A very warm group 

Gerard and the students told us about the latest iets eten meeting, where guest speaker Jeroen de Winter talked about autism, sex and gender. “It was very interesting, especially for him“, Gerard said - “He was very suprised to find such an open and free group, where teachers and students were on such an equal level.“

“We want to use this energy to start showing the school and the rest of the world what we are capable of.“, Gerard continued. Since iets eten started out in 2019, some of the participating students have graduated, and a few of them have used the topic of autism for their graduation works, some of which Gerard introduced to us. 

For example, one student designed an animation for a short film about inclusive education commissioned by the expert group for autism and education (NVA).  

What next? 

Finally, Gerard presented a list of three points for next steps to take with the iets eten initiative.

“The first thing is to organise groups like this at all art schools in the Netherlands. I think you have to start bottom up, start with the students themselves so that then they can show the schools what they’re able to do.“

He continued: “Second step: connect autistic art students to autistic artistic role models, like this group here - because that will give them much more energy of course. And it’s very important for the schools too, to see that there is a movement going on in the Netherlands.“

Gerard explained that art schools are a good starting point for this process, since they are used to more individual teaching and there is room for people to understand each other. “But when we are done with this, it should spread to other schools and universities. The ultimate goal is for schools and teachers to understand inclusion.“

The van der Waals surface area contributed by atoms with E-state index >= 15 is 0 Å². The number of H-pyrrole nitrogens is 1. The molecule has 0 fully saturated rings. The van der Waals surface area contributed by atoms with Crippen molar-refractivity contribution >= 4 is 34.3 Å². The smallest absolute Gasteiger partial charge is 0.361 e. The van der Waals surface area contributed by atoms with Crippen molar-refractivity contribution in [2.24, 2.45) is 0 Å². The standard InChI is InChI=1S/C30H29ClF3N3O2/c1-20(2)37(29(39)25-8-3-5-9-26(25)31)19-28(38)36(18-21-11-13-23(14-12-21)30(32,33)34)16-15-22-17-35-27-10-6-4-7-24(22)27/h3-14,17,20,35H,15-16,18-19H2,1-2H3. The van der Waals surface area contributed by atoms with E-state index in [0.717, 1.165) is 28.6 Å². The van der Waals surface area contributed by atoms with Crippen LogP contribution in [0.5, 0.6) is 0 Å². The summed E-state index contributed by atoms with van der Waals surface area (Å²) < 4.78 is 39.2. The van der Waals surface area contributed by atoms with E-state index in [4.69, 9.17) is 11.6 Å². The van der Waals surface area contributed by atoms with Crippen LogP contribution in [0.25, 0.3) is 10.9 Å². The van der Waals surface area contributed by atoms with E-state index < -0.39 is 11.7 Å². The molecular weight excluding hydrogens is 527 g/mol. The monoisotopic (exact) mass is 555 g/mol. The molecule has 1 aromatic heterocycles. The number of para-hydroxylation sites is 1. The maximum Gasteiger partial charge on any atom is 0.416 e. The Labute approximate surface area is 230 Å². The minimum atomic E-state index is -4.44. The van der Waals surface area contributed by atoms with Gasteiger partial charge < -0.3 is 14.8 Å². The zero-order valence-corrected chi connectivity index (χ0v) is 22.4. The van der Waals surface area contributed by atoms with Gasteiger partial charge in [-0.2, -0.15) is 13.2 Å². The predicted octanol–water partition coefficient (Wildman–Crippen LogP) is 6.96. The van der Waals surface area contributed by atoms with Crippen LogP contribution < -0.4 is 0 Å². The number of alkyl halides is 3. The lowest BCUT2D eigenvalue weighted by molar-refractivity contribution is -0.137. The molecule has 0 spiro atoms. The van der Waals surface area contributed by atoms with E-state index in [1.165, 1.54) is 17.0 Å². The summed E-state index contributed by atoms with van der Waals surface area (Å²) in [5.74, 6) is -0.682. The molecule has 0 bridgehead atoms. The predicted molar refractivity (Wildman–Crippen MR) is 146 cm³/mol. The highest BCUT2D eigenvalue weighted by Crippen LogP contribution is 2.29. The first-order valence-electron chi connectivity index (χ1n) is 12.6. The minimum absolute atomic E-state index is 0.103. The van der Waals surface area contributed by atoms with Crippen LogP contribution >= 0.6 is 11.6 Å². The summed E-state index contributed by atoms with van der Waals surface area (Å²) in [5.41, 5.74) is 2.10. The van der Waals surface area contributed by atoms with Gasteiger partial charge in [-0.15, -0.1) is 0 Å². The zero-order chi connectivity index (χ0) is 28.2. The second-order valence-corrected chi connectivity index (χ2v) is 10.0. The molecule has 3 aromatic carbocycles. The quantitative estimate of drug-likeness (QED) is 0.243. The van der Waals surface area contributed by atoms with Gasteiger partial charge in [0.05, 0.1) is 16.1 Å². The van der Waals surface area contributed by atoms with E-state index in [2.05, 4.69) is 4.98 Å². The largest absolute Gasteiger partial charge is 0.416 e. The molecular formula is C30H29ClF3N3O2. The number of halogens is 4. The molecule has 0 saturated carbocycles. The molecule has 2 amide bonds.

What is inclusion? 

“Inclusion is something like this“, Gerard said: “Ask any person Who are you?, What do you call yourself and how may I call you? and What can I do for you?“ 

“It doesn’t matter whether you’re talking about neurodiversity or any kind of diversity, it works for everyone and it would be good if every teacher everywhere in the Netherlands had this attitude and asked these questions.“

“That’s interesting“, remarked Robin - “I hadn’t thought about inclusion in that way.“ 

“Although we are in the Netherlands we are not one culture but many, every family has its own culture, so we are obliged to ask other people these questions when we meet them.“, he concluded. 

“But the thing is“, Robin asked: “How do you get that to be sincere? And can we expect that from teachers?“ Being sincerely interested in others requires certain space and capacities, which teachers might not be able to provide or which are not often afforded them in their work environment. 

Claudia responded with her experience at HKU, where due to the iets eten group, awareness about and interest in autism have risen a lot. “Students integrate the subject in their projects and give presentations to the art teachers and the teachers get more and more curious, so there is a sort of conversation between the community of students and the teachers. And the teachers start asking me: can you tell us and our students about autism? So this sincere interest is created by the students themselves.“ 

Inclusion is based on trust 

Victor added to Robin’s point about sincerity: “When it comes to all different kinds of identity journeys, there is unfortunately a spectrum from very deep sincerity to outright trolling. So when it comes to doing inclusion right it’s about a basis of mutual understanding where you come to a sincere perception and treatment of how people call themselves and how you call these people.“ 

“I think inclusion is based on trust.“, Gerard agreed. “When you start trusting people then you have a good starting point.“ 

Do it by doing it and start by starting 

We also discussed the value of starting an initiative like iets eten and developing it into a wider movement, and how to avoid getting hung up on theoretical definitions of inclusion. 

“I would probably talk about the criteria for ten years and then start my group“, Robin reflected - “So it’s good to just start doing it and stress provisionality. It’s a working hypothesis.“

One of the students concluded: “You just have to start, and you can’t stop starting, it’s better to just try. Do it by doing it and start by starting.“ 

Planning the symposium 

We decided to take this conclusion seriously, and start organising a public symposium inviting art students and educators from different schools throughout the Netherlands. This event took place on the 8th of May, and you can get a better impression of it in this blogpost!